On Monday, the Department of Labor sent a letter to all state workforce agencies, administrators and liaisons, hoping to deter defense contractors from notifying employees of diminishing government funding, and urging them to forget about telling employees about the potential for massive layoffs “right before Election Day.”
As lawmakers on Capitol Hill work to deliver a solution to a looming deadline that could “sequester” billions from the defense budget, the Obama administration is advising defense contractors to forget about the Worker Adjustment and Retraining Notification (WARN) Act — ensuring employers that the standards in the law need not apply to them.
“Such federal announcements would be sudden and dramatic, and in such cases, consistent with the WARN Act, employers would not have to provide the full period of notice,” the letter stated.
While defense contractors and GOP lawmakers have been probing the White House for guidance on the sequestration, the Department of Labor’s only suggestion is to delay notification until after the November 6 election.
Members of both the House and Senate along both party lines are working to avoid more than $1 trillion in defense cuts, yet the Obama administration has yet to offer a solution to either the Department of Defense and defense contractors.
Under the Budget Control Act passed by Congress and approved by the President last year, massive mandatory cuts would go into effect on January 2 — jeopardizing the jobs of hundreds of thousands in the defense industry.
Because the Pentagon would be forced to eliminate a substantial chunk of its budget, defense contractors such as Lockheed Martin and Northrup Grumman stand to lose funding from the government.
Under the WARN Act, passed in 1988, employers are required to give their employees a minimum of 60 days notice – delivering pink slips to employees by November 2 at the latest, a mere four days before the election.
However, GOP lawmakers warn the administration is leading defense companies into the lion’s den for lawsuits from employers, as it is mandatory for contractors to notify employees of the potential for layoffs.
“The president got caught trying to get companies to violate the law,” Republican Sen. James Inhofe of Oklahoma told TheDC.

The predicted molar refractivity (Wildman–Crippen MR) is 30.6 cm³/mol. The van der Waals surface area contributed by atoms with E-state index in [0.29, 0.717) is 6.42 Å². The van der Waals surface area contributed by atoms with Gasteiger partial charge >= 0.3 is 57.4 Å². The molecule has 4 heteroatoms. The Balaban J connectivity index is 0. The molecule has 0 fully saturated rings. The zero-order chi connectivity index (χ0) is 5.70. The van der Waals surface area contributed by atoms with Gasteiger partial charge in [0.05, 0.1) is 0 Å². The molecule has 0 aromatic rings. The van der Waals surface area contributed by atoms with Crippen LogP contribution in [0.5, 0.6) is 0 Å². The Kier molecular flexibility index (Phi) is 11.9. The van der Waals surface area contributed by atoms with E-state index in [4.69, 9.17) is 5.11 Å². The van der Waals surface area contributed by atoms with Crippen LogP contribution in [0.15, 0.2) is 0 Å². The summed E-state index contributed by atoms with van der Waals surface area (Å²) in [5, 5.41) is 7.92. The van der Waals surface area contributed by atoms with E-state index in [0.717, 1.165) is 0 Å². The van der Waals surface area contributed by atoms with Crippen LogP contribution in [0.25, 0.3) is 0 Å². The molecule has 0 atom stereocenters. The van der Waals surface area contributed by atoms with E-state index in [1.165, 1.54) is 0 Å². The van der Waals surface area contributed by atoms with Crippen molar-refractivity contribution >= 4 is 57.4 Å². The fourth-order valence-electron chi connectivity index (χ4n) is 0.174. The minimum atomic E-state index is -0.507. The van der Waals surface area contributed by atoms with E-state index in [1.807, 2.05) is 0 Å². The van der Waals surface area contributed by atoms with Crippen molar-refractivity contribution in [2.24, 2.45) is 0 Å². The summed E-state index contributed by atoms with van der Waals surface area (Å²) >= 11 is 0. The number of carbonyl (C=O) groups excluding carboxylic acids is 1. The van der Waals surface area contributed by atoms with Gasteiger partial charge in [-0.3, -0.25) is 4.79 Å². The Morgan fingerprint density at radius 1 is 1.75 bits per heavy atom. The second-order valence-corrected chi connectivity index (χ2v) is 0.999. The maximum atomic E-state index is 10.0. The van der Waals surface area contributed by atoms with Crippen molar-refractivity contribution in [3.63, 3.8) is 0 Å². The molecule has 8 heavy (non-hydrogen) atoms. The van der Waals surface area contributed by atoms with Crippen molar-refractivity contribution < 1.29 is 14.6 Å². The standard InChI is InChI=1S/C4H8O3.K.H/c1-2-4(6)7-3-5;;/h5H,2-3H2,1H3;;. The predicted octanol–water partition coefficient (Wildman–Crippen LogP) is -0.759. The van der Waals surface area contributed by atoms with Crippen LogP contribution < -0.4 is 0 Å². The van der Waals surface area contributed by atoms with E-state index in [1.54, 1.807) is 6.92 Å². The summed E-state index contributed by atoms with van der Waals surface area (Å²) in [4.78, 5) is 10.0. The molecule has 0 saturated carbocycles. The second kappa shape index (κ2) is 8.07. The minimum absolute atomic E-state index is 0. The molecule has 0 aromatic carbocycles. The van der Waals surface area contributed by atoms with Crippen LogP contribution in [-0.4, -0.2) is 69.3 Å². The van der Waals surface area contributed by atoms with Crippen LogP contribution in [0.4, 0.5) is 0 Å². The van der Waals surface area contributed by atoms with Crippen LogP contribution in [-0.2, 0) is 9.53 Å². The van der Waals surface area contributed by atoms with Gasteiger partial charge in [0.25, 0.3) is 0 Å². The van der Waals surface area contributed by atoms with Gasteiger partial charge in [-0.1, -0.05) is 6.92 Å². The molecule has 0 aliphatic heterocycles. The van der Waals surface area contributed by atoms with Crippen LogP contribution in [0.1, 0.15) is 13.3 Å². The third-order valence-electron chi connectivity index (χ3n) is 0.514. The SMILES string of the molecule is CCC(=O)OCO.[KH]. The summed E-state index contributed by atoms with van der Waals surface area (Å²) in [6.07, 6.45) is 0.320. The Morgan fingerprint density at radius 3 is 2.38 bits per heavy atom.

Under section 3 of the act, an employer shall not order a plant closing or massive layoff until the end of a 60 day period after the employer services written notice of such order.
“He’s trying to avoid taking the responsibility for losing hundreds of thousands of jobs,” Inhofe, a member of the Senate Armed Services Committee, said.
The letter, sent by assistant secretary Jane Oates, was written specifically to provide guidance to those who would be affected by the sequester and are required by law to adhere to the WARN Act, stating “even the occurrence of sequestration is not necessarily foreseeable.”
Inhofe, though, says ignoring the specifications of the WARN Act would only open the door for employers to be sued.
“Would they rely on the Obama Labor Department telling them there is a loop hole in the law? No,” he said.
Because the cuts come on the heels of the election, the president stands to lose the thousands of voters who could be jobless because of the defense cuts – particularly in swing states like Virginia and Florida.
“His main concern is states like Virginia, Florida, Pennsylvania and Ohio,” Inhofe said. “He doesn’t want those cuts to reach the thousands of voters.
“He doesn’t want those thousands of people to blame him so he’s trying to get those people to get pushed back. We’ve been stonewalled by the President, he doesn’t want people to know about this.”
If a sequestration does occur, companies like Lockheed Martin would have to lay off more than 100,000 jobs, with a large majority coming from Virginia. Yet the administration is advising the companies to ignore the WARN Act, alleging it doesn’t apply to them.
“This thing that came from the Labor Department yesterday is an insult to the intelligence to the corporate world. They know if they don’t comply with the law they’re going to open themselves up to lawsuits.”